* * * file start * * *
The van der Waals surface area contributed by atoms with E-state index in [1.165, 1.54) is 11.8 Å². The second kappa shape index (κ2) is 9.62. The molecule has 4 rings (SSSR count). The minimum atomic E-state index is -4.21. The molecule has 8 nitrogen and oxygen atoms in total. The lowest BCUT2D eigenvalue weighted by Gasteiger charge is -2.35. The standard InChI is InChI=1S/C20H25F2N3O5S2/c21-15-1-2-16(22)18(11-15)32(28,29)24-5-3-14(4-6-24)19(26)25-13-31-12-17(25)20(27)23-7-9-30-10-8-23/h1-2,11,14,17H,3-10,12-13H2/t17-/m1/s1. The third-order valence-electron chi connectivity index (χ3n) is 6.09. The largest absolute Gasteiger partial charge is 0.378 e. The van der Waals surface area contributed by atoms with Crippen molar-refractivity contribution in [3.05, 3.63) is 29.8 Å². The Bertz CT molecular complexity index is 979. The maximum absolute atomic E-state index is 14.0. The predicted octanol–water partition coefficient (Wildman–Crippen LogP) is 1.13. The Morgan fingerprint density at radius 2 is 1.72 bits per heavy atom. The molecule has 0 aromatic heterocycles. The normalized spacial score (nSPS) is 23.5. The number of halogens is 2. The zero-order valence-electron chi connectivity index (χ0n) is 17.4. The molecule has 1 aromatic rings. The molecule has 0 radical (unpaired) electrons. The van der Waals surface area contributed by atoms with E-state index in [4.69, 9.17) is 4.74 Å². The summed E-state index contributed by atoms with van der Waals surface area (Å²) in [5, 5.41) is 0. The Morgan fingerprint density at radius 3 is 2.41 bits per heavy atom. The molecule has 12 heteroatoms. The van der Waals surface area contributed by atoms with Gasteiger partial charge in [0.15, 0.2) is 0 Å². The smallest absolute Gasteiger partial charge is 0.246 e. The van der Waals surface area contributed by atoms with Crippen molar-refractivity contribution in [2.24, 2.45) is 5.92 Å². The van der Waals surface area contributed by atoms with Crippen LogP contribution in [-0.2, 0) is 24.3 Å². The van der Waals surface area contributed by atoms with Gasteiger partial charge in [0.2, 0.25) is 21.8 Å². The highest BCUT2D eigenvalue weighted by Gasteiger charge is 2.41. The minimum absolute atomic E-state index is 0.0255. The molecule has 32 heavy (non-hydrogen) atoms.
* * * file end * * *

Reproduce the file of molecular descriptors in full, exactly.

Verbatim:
The van der Waals surface area contributed by atoms with E-state index in [1.165, 1.54) is 11.8 Å². The second kappa shape index (κ2) is 9.62. The molecule has 4 rings (SSSR count). The minimum atomic E-state index is -4.21. The molecule has 8 nitrogen and oxygen atoms in total. The lowest BCUT2D eigenvalue weighted by Gasteiger charge is -2.35. The standard InChI is InChI=1S/C20H25F2N3O5S2/c21-15-1-2-16(22)18(11-15)32(28,29)24-5-3-14(4-6-24)19(26)25-13-31-12-17(25)20(27)23-7-9-30-10-8-23/h1-2,11,14,17H,3-10,12-13H2/t17-/m1/s1. The third-order valence-electron chi connectivity index (χ3n) is 6.09. The largest absolute Gasteiger partial charge is 0.378 e. The van der Waals surface area contributed by atoms with Crippen molar-refractivity contribution in [3.05, 3.63) is 29.8 Å². The Bertz CT molecular complexity index is 979. The maximum absolute atomic E-state index is 14.0. The predicted octanol–water partition coefficient (Wildman–Crippen LogP) is 1.13. The Morgan fingerprint density at radius 2 is 1.72 bits per heavy atom. The molecule has 0 aromatic heterocycles. The normalized spacial score (nSPS) is 23.5. The number of halogens is 2. The zero-order valence-electron chi connectivity index (χ0n) is 17.4. The molecule has 1 aromatic rings. The molecule has 0 radical (unpaired) electrons. The van der Waals surface area contributed by atoms with E-state index in [4.69, 9.17) is 4.74 Å². The summed E-state index contributed by atoms with van der Waals surface area (Å²) in [5, 5.41) is 0. The Morgan fingerprint density at radius 3 is 2.41 bits per heavy atom. The molecule has 12 heteroatoms. The van der Waals surface area contributed by atoms with Gasteiger partial charge in [0.15, 0.2) is 0 Å². The smallest absolute Gasteiger partial charge is 0.246 e. The van der Waals surface area contributed by atoms with Crippen molar-refractivity contribution in [2.24, 2.45) is 5.92 Å². The van der Waals surface area contributed by atoms with Crippen LogP contribution in [-0.2, 0) is 24.3 Å². The van der Waals surface area contributed by atoms with Gasteiger partial charge in [0.2, 0.25) is 21.8 Å². The highest BCUT2D eigenvalue weighted by Gasteiger charge is 2.41. The minimum absolute atomic E-state index is 0.0255. The molecule has 32 heavy (non-hydrogen) atoms.